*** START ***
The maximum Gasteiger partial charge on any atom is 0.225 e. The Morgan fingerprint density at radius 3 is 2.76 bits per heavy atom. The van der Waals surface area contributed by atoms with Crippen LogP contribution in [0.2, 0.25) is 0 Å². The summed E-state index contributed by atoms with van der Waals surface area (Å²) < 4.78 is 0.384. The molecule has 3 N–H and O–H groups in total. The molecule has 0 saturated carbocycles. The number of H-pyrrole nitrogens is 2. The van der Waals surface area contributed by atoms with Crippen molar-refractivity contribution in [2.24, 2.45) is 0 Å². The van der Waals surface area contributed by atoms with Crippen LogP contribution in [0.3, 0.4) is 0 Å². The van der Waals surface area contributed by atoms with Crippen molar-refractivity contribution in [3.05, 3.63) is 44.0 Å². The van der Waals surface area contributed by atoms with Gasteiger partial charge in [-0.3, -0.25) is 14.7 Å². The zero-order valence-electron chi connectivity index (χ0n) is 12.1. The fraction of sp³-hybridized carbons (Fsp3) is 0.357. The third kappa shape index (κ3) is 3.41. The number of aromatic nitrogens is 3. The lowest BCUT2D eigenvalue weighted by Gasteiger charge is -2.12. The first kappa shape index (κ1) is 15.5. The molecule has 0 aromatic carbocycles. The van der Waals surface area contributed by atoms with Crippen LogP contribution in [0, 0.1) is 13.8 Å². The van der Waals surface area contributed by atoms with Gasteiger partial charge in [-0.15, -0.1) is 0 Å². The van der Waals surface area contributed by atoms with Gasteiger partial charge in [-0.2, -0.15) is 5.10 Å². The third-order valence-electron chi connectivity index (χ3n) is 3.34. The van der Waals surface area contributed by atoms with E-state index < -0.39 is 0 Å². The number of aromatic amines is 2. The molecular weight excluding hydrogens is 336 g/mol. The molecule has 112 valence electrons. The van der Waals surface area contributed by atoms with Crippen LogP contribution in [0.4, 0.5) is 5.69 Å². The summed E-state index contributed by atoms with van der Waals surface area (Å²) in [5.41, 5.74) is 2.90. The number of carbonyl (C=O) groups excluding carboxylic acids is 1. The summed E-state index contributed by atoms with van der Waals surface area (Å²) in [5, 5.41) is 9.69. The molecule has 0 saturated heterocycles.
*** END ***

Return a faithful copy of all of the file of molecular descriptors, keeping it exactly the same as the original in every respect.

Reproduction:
The maximum Gasteiger partial charge on any atom is 0.225 e. The Morgan fingerprint density at radius 3 is 2.76 bits per heavy atom. The van der Waals surface area contributed by atoms with Crippen LogP contribution in [0.2, 0.25) is 0 Å². The summed E-state index contributed by atoms with van der Waals surface area (Å²) < 4.78 is 0.384. The molecule has 3 N–H and O–H groups in total. The molecule has 0 saturated carbocycles. The number of H-pyrrole nitrogens is 2. The van der Waals surface area contributed by atoms with Crippen molar-refractivity contribution in [2.24, 2.45) is 0 Å². The van der Waals surface area contributed by atoms with Crippen LogP contribution in [0.3, 0.4) is 0 Å². The van der Waals surface area contributed by atoms with Crippen molar-refractivity contribution in [3.05, 3.63) is 44.0 Å². The van der Waals surface area contributed by atoms with Gasteiger partial charge in [-0.3, -0.25) is 14.7 Å². The zero-order valence-electron chi connectivity index (χ0n) is 12.1. The fraction of sp³-hybridized carbons (Fsp3) is 0.357. The third kappa shape index (κ3) is 3.41. The number of aromatic nitrogens is 3. The lowest BCUT2D eigenvalue weighted by Gasteiger charge is -2.12. The first kappa shape index (κ1) is 15.5. The molecule has 0 aromatic carbocycles. The van der Waals surface area contributed by atoms with Crippen LogP contribution in [0, 0.1) is 13.8 Å². The van der Waals surface area contributed by atoms with Gasteiger partial charge in [-0.15, -0.1) is 0 Å². The van der Waals surface area contributed by atoms with Gasteiger partial charge in [-0.2, -0.15) is 5.10 Å². The third-order valence-electron chi connectivity index (χ3n) is 3.34. The van der Waals surface area contributed by atoms with E-state index < -0.39 is 0 Å². The number of aromatic amines is 2. The molecular weight excluding hydrogens is 336 g/mol. The molecule has 112 valence electrons. The van der Waals surface area contributed by atoms with Crippen LogP contribution in [0.4, 0.5) is 5.69 Å². The summed E-state index contributed by atoms with van der Waals surface area (Å²) in [5.41, 5.74) is 2.90. The number of carbonyl (C=O) groups excluding carboxylic acids is 1. The summed E-state index contributed by atoms with van der Waals surface area (Å²) in [5, 5.41) is 9.69. The molecule has 0 saturated heterocycles.